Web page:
Australia Approves Link with EU Cap-and-Trade Program

Marking another step forward in its new carbon emissions control scheme, Australia officially agreed to link its nascent carbon trading system with the European Union’s emissions trading market, starting in mid-2015. 

Along the way, it is abandoning a plan to set a minimum price for carbon permits, because they are not allowed under the EU cap-and-trade program.

"This is the first step toward a truly global trading system," Alex Wyatt, the Melbourne-based chief executive officer of Climate Bridge told Bloomberg. "This provides clarity on the Australian scheme and enables liable entities to determine hedging and purchase strategies."

Many countries have recently passed emissions trading legislation, and they are looking to hook up into regional and then worldwide systems.

China and Korea are also scheduled to begin emissions trading in 2015, and VietnamMexico and Peru recently passed national climate change legislation. South Africa has plans for a program.

In the US, the northeastern states have a cap-and-trade program, California‘s begins in 2013, which will be linked to Quebec and most likely British Columbia. New Zealand started emissions trading in 2009, and the EU’s went into effect in 2005. 

Australia’s carbon tax, which went into effect July 1, morphs into carbon trading in 2015.

Currently, Australia’s carbon tax covers 294 of the nation’s largest carbon emitters such as coal-fired plants, smelters and mining companies.  The number of companies affected was recently cut from 500 because of fierce opposition, and now covers about 60% of Australia’s top emitters.

The tax for emitting one ton of carbon starts at $23 and escalates at a rate of 2.5% a year until the carbon trading starts in July 2015.

At that time, Australian companies will be able to buy offsets that can be traded to help cover their carbon reduction obligations.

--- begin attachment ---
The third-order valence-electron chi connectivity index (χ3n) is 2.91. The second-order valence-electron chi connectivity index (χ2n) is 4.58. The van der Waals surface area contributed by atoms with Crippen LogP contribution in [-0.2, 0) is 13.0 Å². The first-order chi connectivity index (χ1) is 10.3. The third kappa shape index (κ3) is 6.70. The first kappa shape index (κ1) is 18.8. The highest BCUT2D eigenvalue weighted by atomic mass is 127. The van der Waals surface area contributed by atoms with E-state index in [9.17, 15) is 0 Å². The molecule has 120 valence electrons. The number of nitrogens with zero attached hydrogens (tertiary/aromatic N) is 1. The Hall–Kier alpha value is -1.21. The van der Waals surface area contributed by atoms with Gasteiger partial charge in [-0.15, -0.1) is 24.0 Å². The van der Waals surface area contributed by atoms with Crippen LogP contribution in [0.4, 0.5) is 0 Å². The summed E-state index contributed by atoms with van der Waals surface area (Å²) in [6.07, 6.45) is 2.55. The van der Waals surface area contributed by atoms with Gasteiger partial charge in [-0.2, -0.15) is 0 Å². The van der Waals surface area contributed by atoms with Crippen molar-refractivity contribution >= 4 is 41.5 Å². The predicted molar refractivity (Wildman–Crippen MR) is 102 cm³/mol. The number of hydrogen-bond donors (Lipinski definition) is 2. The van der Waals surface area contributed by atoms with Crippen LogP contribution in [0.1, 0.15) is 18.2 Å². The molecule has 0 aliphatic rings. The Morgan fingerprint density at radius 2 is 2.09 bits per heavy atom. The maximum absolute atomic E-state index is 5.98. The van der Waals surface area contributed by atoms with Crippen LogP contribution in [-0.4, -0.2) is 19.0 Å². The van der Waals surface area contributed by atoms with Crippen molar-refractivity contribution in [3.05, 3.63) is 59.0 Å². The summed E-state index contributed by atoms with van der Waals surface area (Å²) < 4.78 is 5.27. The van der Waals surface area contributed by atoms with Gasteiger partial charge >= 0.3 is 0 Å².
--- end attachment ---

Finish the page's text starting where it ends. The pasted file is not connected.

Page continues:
The phase-in with the EU program officially starts July 1, 2015, and it will take about three years for the complete integration of the two emissions trading systems. But Australian companies will be able to buy from the EU system immediately to cover future exposure.

Australia Prime Minister Julia Gillard, who fought hard to get the program passed, wanted a floor price of about $15.90 for offsets, but she reversed that position – both due to political pressure and because EU cap-and-trade system doesn’t allow minimum prices.

"This delivers certainty to businesses that will have a liability under the Australian scheme because they will have access to the largest carbon market in the world," says Greg Combet, the Australian Climate Change Minister. "This is the best sort of confidence, market confidence that you can deliver."

Prices for EU permits for delivery in December are around $10.50 on the ICE Futures Europe exchange; the value of these offsets has slipped more than 41% over the past 12 months in part because the global economic crisis is distracting many developed countries from concentrating on greenhouse gas  emissions controls. The EU may delay future carbon permit sales to help support prices, reports Bloomberg.

Australian companies will also be able to use UN-sponsored emissions credits, including Certified Emission Reductions (CERs) to meet up to 12.5% of their carbon liability. UN CERs for delivery in December are trading at about $3.90 per metric ton;  prices have slipped about 69% over the past year.

The carbon tax is meant to help Australia reduce its reliance on coal and meet its target for a 5% cut in GHG emissions from 2000 levels by 2020.

The Australian opposition leader, Tony Abbot, vows to repeal the tax if his conservative party wins in November 2013 elections. But by then, the system may be "embedded" into the nation’s financial system, which would make getting rid of it difficult.

Read the Bloomberg story: 

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